- In 2009 the company was fined $518,500 dollars by the US EPA for illegally exporting a PCB laden passenger liner to South Asia: http://www.marinelog.com/DOCS/NEWSMMIX/2009jan00311.html

 

 

Maersk’s toxic trade: the North Sea Producer case

Maersk's toxic trade: the North Sea Producer case

In August 2016 the FPSO NORTH SEA PRODUCER was beached in Chittagong, Bangladesh. The ship was allowed to leave the UK based on false claims that it would be further operationally used in the Tin Can port in Nigeria. In both the UK and Bangladesh, the Platform is fronting the battle to hold the owners, and cash buyer GMS, accountable for the illegal export of the FPSO.

 

The North Sea Producer (ex Dagmar Maersk) was deployed in the McCulloch field in the North Sea, transporting and extracting oil from the UK continental shelf for 17 years. It was owned by the North Sea Production Company, a single-ship joint venture between Danish A.P. Moeller Maersk and Brazilian Odebrecht. Once the field closed, the NORTH SEA PRODUCER was laid up in Teesport, UK, for a year while the owners were looking for buyers. For scrapping purposes the ship was only allowed to be sold to a facility within the OECD as any export of hazardous waste outside the OECD is in breach of EU law. 

 

Maersk and Odebrecht chose to sell the ship to the largest vessels’ scrap dealer, cash buyer GMS, through a St. Kitts and Nevis post box company called Conquistador Shipping Corporation. They then provided the UK authorities with a false contract stating that the NORTH SEA PRODUCER had found a new owner who would operate the ship in Nigeria.

 

Despite the vessel being under the radar of local communities in Teesside and was well-known in the shipping industry for needing to be scrapped, the UK authorities relied on the false contract to allow the FPSO to leave on tug. But the NORTH SEA PRODUCER never ended up in Nigeria. Instead it was towed directly all the way from the UK, around the African continent, to Bangladesh. The Platform was quick to alert both the UK and Bangladesh governments of the illegal export. It was only once the FPSO had left the UK – and after the case was strongly criticised in Danish and international press – that Maersk was “very, very sorry” that Conquistador Shipping Corporation had beached the NORTH SEA PRODUCER in Chittagong. According to Maersk, the new owners took this decision independently – and Maersk had been tricked. In their Sustainability Report 2016, Maersk also stated that they had cut all commercial ties with the buyer of the NORTH SEA PRODUCER: an obviously meaningless statement if that implies cutting ties with Conquistador Shipping Corporation, a single-ship post box company. Only when caught red-handed did Maersk admit that they knew all along the buyers were GMS, the largest waste traffickers in end-of-life ships. Maersk and Odebrecht knew the vessel would be scrapped - they also knew GMS would bring it to South Asia for dirty and dangerous scrapping in breach of EU waste laws.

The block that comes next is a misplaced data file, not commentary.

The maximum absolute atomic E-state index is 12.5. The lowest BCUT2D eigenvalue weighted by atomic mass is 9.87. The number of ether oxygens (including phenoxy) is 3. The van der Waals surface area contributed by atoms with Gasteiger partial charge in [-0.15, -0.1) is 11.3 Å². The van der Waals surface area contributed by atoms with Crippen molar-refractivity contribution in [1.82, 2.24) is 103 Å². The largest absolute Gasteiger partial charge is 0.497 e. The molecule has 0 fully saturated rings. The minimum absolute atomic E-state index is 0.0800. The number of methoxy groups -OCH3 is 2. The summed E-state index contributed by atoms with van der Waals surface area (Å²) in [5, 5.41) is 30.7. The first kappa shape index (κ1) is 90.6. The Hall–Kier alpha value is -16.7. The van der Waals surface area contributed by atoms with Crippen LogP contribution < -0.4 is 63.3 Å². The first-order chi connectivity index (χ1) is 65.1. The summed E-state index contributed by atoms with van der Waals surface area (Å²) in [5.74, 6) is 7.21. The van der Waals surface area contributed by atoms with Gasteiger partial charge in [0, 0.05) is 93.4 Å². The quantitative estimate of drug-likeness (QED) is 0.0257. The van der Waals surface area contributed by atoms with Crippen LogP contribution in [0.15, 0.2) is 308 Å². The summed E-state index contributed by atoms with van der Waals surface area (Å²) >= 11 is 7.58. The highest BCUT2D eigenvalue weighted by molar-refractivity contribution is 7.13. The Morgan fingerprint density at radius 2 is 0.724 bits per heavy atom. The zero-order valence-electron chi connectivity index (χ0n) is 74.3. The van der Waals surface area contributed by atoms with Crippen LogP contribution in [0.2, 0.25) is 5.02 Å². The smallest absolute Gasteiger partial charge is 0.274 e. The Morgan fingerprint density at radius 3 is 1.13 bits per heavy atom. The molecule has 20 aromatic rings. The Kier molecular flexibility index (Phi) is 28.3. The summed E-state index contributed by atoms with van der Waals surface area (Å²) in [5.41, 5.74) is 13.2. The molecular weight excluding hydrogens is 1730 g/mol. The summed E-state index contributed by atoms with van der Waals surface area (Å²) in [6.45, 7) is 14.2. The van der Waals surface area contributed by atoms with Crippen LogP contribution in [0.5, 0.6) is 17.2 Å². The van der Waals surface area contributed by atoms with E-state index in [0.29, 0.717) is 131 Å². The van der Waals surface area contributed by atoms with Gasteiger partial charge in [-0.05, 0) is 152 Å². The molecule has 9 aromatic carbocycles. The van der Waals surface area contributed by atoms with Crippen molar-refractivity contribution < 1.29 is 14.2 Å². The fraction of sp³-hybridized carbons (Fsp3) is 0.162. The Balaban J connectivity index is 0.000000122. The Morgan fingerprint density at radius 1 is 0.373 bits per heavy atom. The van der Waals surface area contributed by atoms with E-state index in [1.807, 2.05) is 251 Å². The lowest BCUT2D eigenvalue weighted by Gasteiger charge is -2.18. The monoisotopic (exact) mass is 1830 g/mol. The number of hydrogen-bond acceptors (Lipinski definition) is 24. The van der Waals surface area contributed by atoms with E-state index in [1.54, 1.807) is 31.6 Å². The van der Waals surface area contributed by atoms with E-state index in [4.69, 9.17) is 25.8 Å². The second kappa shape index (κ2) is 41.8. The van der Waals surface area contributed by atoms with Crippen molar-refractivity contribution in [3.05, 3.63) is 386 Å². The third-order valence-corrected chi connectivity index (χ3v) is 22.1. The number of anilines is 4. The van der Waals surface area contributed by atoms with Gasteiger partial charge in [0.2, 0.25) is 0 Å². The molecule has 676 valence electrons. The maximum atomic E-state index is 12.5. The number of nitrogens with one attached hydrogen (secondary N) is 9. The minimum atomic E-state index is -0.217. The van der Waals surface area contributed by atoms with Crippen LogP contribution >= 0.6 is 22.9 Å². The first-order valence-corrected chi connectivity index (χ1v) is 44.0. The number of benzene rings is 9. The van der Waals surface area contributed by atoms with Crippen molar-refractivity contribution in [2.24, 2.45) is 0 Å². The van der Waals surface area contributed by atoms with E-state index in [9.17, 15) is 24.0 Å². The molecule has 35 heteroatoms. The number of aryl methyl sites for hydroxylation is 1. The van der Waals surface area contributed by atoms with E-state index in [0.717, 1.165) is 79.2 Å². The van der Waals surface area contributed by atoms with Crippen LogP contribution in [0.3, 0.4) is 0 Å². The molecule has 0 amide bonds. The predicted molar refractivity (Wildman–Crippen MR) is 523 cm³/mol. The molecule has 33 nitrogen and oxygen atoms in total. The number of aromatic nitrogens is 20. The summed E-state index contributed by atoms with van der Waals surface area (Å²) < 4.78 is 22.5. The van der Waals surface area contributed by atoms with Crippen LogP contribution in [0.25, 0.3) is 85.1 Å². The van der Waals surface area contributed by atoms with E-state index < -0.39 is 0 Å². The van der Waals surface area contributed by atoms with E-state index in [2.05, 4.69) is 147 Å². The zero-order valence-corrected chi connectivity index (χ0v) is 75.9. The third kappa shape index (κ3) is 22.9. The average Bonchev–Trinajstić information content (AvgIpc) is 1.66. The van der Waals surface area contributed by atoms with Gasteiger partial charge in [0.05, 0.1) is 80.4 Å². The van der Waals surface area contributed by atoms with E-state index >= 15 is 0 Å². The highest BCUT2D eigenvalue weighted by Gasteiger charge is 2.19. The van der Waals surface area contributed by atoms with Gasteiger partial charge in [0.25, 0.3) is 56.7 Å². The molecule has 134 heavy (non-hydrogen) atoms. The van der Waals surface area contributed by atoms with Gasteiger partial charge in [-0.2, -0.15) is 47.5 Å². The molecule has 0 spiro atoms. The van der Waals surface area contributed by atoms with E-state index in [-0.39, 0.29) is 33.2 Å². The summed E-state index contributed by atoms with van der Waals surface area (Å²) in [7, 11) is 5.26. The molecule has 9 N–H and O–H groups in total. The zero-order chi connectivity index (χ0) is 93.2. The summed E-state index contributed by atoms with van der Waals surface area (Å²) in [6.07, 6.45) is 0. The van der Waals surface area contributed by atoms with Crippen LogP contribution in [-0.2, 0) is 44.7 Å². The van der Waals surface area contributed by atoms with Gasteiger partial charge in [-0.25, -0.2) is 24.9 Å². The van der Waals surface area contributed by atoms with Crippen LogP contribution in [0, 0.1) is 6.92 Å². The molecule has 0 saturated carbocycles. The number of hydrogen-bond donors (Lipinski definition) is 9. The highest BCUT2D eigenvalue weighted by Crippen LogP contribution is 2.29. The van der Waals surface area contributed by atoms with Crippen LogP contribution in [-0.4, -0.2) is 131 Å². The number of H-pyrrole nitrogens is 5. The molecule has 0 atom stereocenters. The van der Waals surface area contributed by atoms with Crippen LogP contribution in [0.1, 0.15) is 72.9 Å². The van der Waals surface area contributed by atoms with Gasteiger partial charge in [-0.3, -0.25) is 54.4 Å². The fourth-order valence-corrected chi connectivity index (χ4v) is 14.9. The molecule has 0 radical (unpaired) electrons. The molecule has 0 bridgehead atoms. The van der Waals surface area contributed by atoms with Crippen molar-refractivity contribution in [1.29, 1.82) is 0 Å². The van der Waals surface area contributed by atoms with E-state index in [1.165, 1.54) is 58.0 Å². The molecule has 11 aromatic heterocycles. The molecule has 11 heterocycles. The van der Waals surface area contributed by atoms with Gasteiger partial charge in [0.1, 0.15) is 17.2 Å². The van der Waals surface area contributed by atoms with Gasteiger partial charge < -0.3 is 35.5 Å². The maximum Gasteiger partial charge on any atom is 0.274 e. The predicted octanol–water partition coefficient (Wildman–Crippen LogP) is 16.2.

Once the ship arrived at the Janata Steel shipbreaking yard in Chittagong, and upon alerts issued by local NGOs, the Bangladesh Attorney General of the Department of Environment set up a special committee to determine the presence of contaminated residues and to investigate the ship’s illegal import due to the lack of necessary clearances and false claims that it was hazardous-free. Having operated in the North Sea, the vessel’s pipelines likely contain residues contaminated by radioactive materials and sulphur. Other toxics, such as asbestos and heavy metals, are contained within the structure and paints of the ship. 

 

Upon a request from the Platform’s member organisation Bangladesh Environmental Lawyers’ Association (BELA), the report on the ship’s condition was released: it’s conclusion was that radioactive residues were found upon inspection and that further surveys needed to be carried out on the whole ship. BELA subsequently succeeded in getting an injunction on the breaking of the NORTH SEA PRODUCER. On 14 November the High Court Division of the Supreme Court of Bangladesh declared the import, beaching and breaking of the infamous FPSO North Sea Producer illegal.

 

The Court further noted with dismay the incessant violations of national and international laws by the shipbreaking industry, and passed several directions upon the government to regulate the sector in line with earlier rulings. The Court directed authorities to i) subject cash buyers and agents to stricter scrutiny, including a detailed recording of their particulars, and to hold them accountable to the strictest sanctions; ii) regulate the import of vessels registered under “last voyage” grey- or black-listed flags which are particularly popular with cash buyers, including Comoros, Palau and St. Kits and Nevis, and; iii) ensure that no vessel is imported without proper verifiable pre-cleaning certificates and declarations of in-built hazardous wastes, and/or by yards that do not fully comply with the requirements for obtaining an Environmental Clearance.